Old Wiring and Knob & Tube Wiring
When inspecting an older home, the home inspector may come across the original old wiring and knob & tube wiring when the home was built. A high number of electrical fires can occur in these older homes. Having proper over-current protection can help prevent insulation failures, though in some cases time and exposure can take a toll on the wiring, and the wiring must be replaced. Fuses were generally used in older homes to provide overcurrent protection but they had to be properly sized. It was very common and very easy to bypass the proper protection by using a let’s say a penny being used behind the fuse.
Insurance companies will typically require upgrading of older ceramic fuse panels and panels with cartridge fuses because of the risk of electrocution because of the exposed contacts. Below are the references from the 2011 NEC
- No exposed contact fuse holders
- Edison base (plug fuses) cannot be used for 240V circuits
- Type S fuse is required if tampering or over- fusing exists
- Type S fuse adapter must be the proper size for the wire
- Fuses are not allowed in the neutral conductor
The oldest wiring method in American residential homes is Knob and Tube wiring (K&T). When K&T is left in its original state, it can be reliable and safe. As a wiring method in un-insulated joists and stud cavities it is protected from damage and is provided with air circulation around the wires so heat does not build up. Unfortunately, when these systems are modified by unqualified persons, the safety of K&T is often compromised. When people add new loads to an old system it is tricky and seldom done correctly. The rubber insulation on K&T wiring becomes brittle over time and is prone to mechanical damage, especially when thermal insulation is added to an attic. Older rubber insulation has only a rating of 60 degrees Celsius or 140 degrees Fahrenheit. Below are references from the 2011 NEC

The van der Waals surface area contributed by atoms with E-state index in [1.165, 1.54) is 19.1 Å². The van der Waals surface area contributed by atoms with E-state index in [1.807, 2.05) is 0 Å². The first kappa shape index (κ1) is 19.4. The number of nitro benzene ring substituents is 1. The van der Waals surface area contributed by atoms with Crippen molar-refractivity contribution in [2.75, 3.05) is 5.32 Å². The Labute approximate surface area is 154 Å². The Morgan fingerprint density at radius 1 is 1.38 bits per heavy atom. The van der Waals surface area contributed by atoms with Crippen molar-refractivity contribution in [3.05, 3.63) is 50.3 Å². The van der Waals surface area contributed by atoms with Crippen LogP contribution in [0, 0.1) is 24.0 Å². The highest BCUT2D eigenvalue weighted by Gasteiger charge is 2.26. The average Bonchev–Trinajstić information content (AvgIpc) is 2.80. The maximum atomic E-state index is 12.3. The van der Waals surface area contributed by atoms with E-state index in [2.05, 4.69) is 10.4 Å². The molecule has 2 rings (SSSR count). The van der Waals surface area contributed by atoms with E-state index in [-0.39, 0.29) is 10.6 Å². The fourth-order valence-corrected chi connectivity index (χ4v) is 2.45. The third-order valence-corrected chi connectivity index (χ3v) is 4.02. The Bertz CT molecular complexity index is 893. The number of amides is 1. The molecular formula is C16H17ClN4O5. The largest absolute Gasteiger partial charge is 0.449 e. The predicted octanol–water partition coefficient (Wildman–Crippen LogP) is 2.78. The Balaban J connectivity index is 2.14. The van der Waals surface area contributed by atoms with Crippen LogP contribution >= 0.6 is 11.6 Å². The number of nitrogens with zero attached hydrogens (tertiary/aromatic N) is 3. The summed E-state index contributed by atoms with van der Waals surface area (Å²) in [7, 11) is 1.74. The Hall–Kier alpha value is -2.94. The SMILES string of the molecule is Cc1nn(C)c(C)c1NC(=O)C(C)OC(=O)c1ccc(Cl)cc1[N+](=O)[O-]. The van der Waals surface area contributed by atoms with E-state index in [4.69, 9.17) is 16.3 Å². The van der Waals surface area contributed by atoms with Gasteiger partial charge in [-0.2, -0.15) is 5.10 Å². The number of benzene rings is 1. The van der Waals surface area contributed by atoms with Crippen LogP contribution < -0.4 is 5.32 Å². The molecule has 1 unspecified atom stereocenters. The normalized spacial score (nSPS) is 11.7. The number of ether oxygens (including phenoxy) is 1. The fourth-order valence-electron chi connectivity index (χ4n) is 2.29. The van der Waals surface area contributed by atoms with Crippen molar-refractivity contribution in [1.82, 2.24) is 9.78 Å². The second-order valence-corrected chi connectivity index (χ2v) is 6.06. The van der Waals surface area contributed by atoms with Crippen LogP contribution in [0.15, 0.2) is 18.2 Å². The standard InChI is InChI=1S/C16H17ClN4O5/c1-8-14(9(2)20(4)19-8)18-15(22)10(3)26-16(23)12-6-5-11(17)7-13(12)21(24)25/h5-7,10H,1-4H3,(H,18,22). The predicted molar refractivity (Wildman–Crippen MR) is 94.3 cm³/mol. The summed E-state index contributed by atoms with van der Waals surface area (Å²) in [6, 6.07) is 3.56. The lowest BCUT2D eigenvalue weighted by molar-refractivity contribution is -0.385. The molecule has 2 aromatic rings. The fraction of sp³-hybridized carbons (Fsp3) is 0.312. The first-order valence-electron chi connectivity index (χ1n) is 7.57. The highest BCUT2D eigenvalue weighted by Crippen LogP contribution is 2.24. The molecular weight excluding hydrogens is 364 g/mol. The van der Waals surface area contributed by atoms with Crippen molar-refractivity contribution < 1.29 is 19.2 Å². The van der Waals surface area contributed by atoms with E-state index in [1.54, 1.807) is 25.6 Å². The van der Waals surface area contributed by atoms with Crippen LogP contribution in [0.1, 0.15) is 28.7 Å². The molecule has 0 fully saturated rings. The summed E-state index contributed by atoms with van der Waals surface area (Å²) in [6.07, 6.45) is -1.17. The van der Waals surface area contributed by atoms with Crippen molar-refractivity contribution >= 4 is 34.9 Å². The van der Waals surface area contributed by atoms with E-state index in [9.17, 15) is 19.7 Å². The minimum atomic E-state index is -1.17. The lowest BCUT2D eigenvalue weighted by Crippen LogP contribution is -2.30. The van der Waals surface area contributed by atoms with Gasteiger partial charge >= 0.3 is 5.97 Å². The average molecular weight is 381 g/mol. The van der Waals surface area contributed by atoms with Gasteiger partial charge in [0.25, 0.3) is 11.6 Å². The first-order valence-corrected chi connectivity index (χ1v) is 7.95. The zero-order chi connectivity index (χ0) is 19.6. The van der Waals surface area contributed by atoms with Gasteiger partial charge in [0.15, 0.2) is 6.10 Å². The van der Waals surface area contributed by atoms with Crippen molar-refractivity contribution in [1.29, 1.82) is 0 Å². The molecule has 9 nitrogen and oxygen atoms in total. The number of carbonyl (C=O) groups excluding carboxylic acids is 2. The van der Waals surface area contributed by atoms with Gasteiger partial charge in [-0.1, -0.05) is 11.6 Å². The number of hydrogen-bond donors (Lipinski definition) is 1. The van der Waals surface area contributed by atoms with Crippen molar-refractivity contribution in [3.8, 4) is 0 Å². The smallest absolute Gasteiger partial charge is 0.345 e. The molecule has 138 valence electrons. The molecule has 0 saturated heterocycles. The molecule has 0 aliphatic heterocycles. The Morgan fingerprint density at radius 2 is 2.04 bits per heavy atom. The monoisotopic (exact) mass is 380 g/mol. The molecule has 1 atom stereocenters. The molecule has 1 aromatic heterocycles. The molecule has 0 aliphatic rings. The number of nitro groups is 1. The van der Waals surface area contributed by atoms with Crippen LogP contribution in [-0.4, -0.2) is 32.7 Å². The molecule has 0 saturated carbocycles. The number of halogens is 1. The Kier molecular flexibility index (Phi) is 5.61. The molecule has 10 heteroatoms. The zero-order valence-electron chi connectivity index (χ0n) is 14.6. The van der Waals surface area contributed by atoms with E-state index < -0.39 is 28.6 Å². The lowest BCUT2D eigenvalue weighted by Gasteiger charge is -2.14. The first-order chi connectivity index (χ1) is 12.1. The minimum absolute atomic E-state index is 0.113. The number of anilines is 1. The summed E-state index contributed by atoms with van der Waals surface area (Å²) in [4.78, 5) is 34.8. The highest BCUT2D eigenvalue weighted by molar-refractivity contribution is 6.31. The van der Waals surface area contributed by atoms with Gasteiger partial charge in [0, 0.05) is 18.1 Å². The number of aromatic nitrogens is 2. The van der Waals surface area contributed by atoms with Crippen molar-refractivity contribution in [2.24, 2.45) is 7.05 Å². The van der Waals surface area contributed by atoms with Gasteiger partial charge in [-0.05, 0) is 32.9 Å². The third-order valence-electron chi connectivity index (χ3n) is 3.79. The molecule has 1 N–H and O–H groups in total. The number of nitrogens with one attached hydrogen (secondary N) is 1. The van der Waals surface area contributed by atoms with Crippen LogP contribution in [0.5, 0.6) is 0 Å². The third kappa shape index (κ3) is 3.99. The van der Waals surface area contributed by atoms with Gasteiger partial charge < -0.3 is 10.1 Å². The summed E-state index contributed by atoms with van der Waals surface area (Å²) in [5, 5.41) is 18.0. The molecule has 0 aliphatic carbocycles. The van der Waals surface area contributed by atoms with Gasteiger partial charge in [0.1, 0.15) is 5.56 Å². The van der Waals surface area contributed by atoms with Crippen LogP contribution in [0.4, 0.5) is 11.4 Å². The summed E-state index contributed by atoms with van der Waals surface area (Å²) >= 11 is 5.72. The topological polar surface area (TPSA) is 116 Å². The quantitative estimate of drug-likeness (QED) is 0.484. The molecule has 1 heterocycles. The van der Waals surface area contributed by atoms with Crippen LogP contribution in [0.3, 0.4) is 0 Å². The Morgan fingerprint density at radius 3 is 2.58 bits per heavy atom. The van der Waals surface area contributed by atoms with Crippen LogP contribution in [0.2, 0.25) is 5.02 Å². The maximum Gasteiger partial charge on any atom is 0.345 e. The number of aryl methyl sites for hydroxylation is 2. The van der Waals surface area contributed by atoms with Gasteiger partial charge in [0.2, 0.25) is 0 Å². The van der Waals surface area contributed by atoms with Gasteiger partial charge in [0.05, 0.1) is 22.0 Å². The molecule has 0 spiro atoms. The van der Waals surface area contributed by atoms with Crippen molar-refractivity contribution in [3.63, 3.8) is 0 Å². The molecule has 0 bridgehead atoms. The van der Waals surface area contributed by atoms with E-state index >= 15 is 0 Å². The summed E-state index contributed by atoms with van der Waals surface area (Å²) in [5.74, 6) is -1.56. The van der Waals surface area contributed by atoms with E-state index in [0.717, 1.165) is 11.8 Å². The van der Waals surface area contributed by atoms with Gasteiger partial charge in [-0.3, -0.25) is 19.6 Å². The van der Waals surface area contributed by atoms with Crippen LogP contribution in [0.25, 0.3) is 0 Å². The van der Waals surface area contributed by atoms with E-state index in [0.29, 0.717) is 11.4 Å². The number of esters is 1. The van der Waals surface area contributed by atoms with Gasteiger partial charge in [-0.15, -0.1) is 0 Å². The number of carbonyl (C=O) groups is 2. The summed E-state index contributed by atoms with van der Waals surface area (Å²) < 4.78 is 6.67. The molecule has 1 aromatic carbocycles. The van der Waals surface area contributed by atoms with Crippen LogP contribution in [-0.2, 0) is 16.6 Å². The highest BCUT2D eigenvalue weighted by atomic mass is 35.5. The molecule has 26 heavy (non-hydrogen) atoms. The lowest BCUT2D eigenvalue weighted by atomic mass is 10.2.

- No new K&T can be installed
- Additions to existing K&T are permitted if properly protected
- Must enter plastic boxes through separate holes
- Must be protected with loom where entering box
- Loom must extend from last insulator to ¼” inside box
- Do not envelop with thermal insulation.
- Wires must be kept out of direct contact with wood framing
- Tubes are required where wires pass through framing members
- 3” minimum between wires, 1” to surfaces
- Conductors on sides (not face) of exposed joists and rafters EXC
- Okay on edges or faces of rafters or joists in attics less than 3’ high
- Protect with running boards up to 7’ high in attics with stairs
- Provide protection were exposed less than 7’ above the floor
When inspectors encounter K&T wiring it is recommended that a qualified licensed electrical contractor/electrician evaluate the K&T wiring and repair/replace it as needed.
Information provided by the NEC 2011 Edition and the Complete Code Check Book
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The most common Grandfather Clause is “Knob and Tube” wiring, which is over 100 years old and although not necessarily deemed a hazard, similar to asbestos, it is a severe hazard when disturbed during or after necessary electrical repairs are made. Thank you for giving us a direct and straight to the point answer! It greatly helped in clearing our